Vision and motion simulators similar to those used by fighter pilots and astronauts can provide relief from the symptoms of chronic dizziness, researchers at Hammersmith Hospitals NHS Trust and Imperial College London report in the Journal of Neurology*.
Patients with a history of balance problems, including dizziness and vertigo, show up to 50% improvement in the frequency and intensity of dizziness after attending a series of ‘simulator therapy’ sessions. The sessions combine rotating disk, spinning chair and video-based exercises that create the illusion of movement. The treatment strengthens the visual input to the brain, improving balance and reducing dizziness.
“Input from your muscles and joints, your inner ear and your eyes make up the triad of sensory information your body needs to stay balanced,” explains Professor Adolfo Bronstein, lead author and head of the department of neurotology at Charing Cross Hospital in London. “In patients with inner ear damage, we thought that by strengthening the other inputs this would lead to a reduction in dizziness. We are very excited that the results of this trial bear this out, and that these simulator exercises, when combined with physiotherapy, strengthen the sensory input the brain receives which allows correct balance to be maintained.”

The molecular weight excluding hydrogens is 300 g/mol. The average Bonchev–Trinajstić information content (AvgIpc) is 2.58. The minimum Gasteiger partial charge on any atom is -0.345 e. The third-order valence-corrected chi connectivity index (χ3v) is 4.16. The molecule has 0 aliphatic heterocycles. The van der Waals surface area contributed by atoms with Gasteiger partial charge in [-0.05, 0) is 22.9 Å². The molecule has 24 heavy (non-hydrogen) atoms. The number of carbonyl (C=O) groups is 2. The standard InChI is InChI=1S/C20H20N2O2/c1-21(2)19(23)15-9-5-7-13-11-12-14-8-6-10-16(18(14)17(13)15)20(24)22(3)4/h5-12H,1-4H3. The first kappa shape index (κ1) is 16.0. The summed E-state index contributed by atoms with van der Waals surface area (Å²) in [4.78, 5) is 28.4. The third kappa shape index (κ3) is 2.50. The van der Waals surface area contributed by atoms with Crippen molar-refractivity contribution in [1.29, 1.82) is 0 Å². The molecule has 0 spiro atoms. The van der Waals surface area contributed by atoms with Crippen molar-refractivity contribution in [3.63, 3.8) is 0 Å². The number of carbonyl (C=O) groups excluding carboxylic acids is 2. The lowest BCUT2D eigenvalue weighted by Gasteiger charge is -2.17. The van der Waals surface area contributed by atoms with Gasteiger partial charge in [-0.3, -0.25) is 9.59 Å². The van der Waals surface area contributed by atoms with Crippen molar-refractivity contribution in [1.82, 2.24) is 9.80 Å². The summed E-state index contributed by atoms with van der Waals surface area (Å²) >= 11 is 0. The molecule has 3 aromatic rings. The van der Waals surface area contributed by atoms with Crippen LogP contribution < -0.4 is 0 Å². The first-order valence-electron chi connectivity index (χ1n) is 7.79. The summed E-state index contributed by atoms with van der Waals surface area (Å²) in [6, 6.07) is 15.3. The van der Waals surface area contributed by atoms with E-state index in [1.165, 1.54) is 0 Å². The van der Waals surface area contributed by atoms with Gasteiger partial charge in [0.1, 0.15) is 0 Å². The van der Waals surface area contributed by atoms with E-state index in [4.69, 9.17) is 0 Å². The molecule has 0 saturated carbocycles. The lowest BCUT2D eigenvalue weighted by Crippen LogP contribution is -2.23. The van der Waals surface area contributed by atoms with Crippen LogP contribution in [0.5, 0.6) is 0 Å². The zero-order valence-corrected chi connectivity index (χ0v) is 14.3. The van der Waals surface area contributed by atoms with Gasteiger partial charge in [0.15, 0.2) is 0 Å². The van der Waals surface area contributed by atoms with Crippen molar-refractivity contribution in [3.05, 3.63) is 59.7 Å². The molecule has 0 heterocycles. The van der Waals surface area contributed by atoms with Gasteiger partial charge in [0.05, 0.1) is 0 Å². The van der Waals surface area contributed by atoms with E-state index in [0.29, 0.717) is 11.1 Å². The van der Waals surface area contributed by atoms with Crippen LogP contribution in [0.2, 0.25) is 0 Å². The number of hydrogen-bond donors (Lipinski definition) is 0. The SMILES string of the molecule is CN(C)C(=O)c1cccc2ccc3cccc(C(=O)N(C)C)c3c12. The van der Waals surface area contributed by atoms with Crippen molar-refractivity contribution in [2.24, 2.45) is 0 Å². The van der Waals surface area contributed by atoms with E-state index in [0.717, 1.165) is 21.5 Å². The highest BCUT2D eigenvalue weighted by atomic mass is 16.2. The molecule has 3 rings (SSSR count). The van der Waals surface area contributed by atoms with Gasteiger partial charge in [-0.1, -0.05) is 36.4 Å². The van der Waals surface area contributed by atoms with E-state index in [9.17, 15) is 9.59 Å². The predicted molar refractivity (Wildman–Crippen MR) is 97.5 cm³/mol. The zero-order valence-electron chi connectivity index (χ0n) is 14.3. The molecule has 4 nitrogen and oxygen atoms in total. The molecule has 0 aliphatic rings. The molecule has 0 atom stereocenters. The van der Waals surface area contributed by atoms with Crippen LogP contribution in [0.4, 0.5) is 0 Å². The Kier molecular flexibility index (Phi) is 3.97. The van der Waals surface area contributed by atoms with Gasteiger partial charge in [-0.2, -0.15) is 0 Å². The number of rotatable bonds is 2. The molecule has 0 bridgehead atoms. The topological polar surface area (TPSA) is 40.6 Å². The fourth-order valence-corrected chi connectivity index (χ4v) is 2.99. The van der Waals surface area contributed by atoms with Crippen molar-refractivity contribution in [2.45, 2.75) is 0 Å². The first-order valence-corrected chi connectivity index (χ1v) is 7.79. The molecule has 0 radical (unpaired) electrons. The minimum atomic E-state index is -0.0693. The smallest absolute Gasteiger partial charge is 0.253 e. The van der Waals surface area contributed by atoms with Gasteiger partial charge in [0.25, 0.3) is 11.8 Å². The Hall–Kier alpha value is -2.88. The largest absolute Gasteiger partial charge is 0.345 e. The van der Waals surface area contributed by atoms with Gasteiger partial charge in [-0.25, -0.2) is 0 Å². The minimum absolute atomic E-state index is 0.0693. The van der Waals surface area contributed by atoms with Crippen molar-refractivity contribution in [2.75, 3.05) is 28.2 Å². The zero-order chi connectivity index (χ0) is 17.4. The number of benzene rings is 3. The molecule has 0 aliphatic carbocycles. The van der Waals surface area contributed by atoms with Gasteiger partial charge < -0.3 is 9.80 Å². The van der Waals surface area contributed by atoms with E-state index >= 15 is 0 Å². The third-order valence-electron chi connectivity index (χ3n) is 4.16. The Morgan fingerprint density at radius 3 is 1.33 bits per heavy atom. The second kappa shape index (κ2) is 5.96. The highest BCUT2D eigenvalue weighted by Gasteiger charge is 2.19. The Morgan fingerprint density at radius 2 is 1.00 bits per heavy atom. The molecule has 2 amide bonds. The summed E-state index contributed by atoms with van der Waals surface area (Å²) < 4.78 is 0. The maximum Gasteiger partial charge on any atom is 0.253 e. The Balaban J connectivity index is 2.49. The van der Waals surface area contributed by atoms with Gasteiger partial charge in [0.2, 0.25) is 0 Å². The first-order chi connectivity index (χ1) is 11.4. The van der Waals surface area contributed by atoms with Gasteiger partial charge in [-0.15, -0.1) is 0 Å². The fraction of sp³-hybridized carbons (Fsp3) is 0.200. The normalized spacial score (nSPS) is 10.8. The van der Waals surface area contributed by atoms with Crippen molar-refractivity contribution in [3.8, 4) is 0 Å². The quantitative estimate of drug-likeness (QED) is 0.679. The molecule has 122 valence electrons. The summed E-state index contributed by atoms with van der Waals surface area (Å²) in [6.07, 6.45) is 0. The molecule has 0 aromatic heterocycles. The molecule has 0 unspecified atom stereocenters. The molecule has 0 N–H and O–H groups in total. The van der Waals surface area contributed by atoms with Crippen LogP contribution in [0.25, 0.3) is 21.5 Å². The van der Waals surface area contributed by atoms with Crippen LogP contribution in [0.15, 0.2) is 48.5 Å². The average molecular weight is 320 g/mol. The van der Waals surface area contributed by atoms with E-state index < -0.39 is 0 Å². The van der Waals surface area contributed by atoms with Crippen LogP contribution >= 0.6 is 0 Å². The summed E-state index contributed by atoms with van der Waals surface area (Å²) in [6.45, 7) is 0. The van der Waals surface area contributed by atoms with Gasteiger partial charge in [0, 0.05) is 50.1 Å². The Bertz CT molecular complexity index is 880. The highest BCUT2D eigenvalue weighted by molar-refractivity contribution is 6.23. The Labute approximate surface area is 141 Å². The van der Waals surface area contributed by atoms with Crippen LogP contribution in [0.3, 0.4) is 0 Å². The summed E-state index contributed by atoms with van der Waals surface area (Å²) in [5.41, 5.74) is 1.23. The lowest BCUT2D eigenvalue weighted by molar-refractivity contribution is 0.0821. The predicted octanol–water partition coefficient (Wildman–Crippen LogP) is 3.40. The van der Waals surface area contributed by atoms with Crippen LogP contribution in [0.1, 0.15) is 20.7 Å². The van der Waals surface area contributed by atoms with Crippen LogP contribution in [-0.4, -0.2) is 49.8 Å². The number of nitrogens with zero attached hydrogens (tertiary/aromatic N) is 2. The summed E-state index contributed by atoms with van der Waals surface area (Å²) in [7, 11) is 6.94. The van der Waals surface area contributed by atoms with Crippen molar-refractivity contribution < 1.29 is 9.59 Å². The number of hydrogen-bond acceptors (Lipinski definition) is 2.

Simon Wilde | alfa
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